“There’s no way to social distance, the hallways are clogged full like sardines”

Hundreds of students walk out across Manitoba to protest unsafe schools

Hundreds of students at up to 90 schools across the Canadian province of Manitoba walked out of class Monday to protest the dangerous conditions created by the government’s insistence on a return to in-person learning at the peak of the Omicron wave of COVID-19.

The protest was organized by MB Students for Covid Safety, a grassroots group set up by high school students concerned about the lack of safety measures to protect them and their teachers from the potentially deadly virus.

The demands being advanced by the students are an option to enroll in remote learning along with the provision of N95 masks and rapid antigen tests. They are also calling for students to be given immediate access to booster shots and the right to be notified when there is a case reported in their school. “We just want to be able to go to school without getting sick or spreading the virus,” Eniola, a student involved in running the MB Students for Covid Safety Instagram account, told the World Socialist Web Site .

Ava, a 15-year-old student from Kelvin High School in Winnipeg, one of the initiators of the walkout, was inspired by similar walkouts that took place a week ago in New York. Students at Grant Park High School and College Louis Riel have also been instrumental in organizing the walkout.

Protesters explained that they decided to take action in the face of the refusal of the Progressive Conservative provincial government to do anything to safeguard students and education staff from infection. “Everyday of winter break we were waiting for restrictions and they never came,” Piper, a student from Grant Park High School, told the WSWS.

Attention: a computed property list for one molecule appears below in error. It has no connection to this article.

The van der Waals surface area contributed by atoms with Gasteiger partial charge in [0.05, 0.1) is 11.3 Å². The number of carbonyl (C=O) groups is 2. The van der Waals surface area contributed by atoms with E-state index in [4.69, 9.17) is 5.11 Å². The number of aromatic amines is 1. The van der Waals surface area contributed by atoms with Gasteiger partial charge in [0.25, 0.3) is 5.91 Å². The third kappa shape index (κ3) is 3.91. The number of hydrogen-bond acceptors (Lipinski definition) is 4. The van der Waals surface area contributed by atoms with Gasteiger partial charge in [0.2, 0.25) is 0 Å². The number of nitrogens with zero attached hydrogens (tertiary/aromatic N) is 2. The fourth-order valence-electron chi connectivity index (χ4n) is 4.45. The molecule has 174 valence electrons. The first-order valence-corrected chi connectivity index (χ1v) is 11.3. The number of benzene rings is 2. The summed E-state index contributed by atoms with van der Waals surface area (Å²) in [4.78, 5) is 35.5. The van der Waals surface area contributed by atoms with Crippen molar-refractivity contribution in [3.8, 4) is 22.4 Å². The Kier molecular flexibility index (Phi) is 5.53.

“Hallways are terrible, especially during class change,” Eniola added. “The lack of resources provided plus taking away contact tracing is looking like it’ll create some school outbreaks sooner or later (probably sooner). You can sort of feel people’s frustrations.” Eniola stated on the removal of contact tracing, “There wasn’t any justification for why they got rid of it. It was one way that we were keeping ourselves protected.”

Asked about conditions at their school, Eniola said, “Conditions are stressful. Most classes are 30-35 organized into group seating of four to a table or in rows with students seated side by side in pairs.

“Most schools have thousands of students, there’s no way to social distance, the hallways are clogged full like sardines. My school has one hallway where all the paths intersect. Last year, we at least had cluster systems, where we were split into three different clusters.”

Manitoba is currently facing its worst wave of the pandemic so far. Deaths per 100,000 of the population stand at 4.0 in Manitoba, second only to Quebec at 4.6 over the past week. In terms of hospitalization, Manitoba is currently leading the country, with 44.5 hospitalizations per 100,000. The Canadian average is 27.2. Hospitals are collapsing under the weight of the Omicron surge. As with other provinces and territories across the country, health care in Manitoba has been neglected for decades in favour of tax cuts for the wealthy. Health care worker burnout has also been a major issue.

The student walkout is an initial response to the disastrous handling of the pandemic by the PC government led by Premier Heather Stefanson. A recent Angus Reid poll showed that Stefanson has a 21 percent approval rating, the lowest for any premier in Canada.